The recent Los Angeles Creative Pro Users Group (LACPUG) meeting was dedicated to the main features of Final Cut Pro X 10.4. Thanks to LumaForge this presentation has been made available on YouTube. Read on for our summary of the best parts of the presentation.
There are basically 3 main features in version 10.4 of FCPX: 360 VR editing, advanced color grading and HDR support. Let’s discuss about them one by one.
Color Correction and Grading
The interface includes the Color wheels, Color Curves and the Hue and Saturation Curves.
There is a new option of manual white balancing the shot in order to correct the white balance. In my opinion it’s much more preferred than previous white balancing options found on FCPX.
One of FCPX’s main Achilles’ heel regarding color grading was its inconvenient color board. It was unclear how to use it and it didn’t match the popular interface of the color wheels from other platforms like Premiere Pro and Resolve, which caused external developers to design color wheel plugins especially for FCPX, like the great Color Finale developed by Denver Riddle. Now FCPX offers its own in-house color wheels, and it’s about time.
Furthermore, the Color Curves makes it a much more trivial grading tool from a user experience point of view, and looks much more similar compared to the good old DaVinci Resolve interface, which is an improvement.
Also demonstrated was the new simplicity of adding new LUTs, which significantly facilitates the process when LUTs are needed.
It seems that these days HDR is one of the hot topics in our industry (see our detailed article here). FCPX now has the option to handle HDR inside the color gamut of Rec. 2020 in order to expand the range of the reds and the greens.
When grading HDR images, the scopes don’t stop at 100 anymore, but rather go up to 10,000, granting the colorist a huge range to play with while preserving image detail.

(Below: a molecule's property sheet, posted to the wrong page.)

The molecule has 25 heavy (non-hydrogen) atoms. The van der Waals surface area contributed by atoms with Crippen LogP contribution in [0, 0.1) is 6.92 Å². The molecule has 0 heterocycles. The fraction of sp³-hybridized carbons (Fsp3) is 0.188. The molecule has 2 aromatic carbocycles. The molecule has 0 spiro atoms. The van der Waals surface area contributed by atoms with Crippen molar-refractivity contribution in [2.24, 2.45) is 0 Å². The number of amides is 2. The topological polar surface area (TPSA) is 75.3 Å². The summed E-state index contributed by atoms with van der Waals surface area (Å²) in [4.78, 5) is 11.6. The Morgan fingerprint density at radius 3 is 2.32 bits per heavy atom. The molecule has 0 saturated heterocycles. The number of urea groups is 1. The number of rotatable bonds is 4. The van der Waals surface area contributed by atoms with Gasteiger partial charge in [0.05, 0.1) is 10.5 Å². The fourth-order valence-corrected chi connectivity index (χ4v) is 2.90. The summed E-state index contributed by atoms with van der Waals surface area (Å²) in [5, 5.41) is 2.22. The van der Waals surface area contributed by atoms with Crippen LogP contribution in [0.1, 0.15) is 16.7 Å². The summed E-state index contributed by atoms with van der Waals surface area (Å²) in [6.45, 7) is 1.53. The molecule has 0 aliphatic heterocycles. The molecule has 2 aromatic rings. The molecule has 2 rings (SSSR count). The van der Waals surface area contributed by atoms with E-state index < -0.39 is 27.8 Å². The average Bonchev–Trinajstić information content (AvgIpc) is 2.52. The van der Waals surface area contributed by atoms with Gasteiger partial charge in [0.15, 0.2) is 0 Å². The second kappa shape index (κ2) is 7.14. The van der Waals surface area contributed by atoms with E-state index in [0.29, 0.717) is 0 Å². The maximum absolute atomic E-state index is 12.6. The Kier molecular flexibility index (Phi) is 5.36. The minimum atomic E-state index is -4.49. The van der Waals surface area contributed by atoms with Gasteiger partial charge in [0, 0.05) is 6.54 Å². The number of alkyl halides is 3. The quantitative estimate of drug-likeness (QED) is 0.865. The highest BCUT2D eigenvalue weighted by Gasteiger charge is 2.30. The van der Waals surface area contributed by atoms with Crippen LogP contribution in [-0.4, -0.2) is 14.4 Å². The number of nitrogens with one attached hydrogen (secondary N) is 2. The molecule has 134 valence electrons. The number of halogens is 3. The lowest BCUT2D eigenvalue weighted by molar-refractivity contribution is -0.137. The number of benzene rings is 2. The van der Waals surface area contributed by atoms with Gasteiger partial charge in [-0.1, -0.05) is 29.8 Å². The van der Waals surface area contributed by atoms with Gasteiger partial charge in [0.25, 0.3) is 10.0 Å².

FCPX 10.4 now offers the brand-new 360 Viewer, which allows you to work as if you’re viewing with a headset.
There is also an option for 360 titles, which – when combined with the magnetic timeline – seems to make titling a straightforward and friendly process. Furthermore, there are some 360 new filters (effects) to get started with.
Editing 8K footage
The ability to playback 8K footage on the iMac Pro was also demonstrated in the presentation, proving that the new iMac Pro and FCPX 10.4 could be a winning combination with the potential to smoothly handle 8K footage with effects applied. Indeed, playback went smooth without any drops in the timeline.
Watch the full presentation below:
Based on this presentation, it really seems like FCPX is offering some powerful new features and capabilities. However, these “new” features don’t impress me as much: the old color palette should have been replaced years ago, and Premiere Pro already offered 360 editing capabilities.
There is, however, no doubt about the significant synergy between FCPX and iMac Pro which raises its credibility regarding demanding editing tasks. But we just have to wait and see if the 10.4 is powerful enough to edit an 8K feature. The most important “features” regarding pro editing are speed and reliability. We editors expect the software to get the job done without any delays or crashes.
What do think about these features? Have you used FCPX 10.4 yet? Let us know your thoughts in the comments.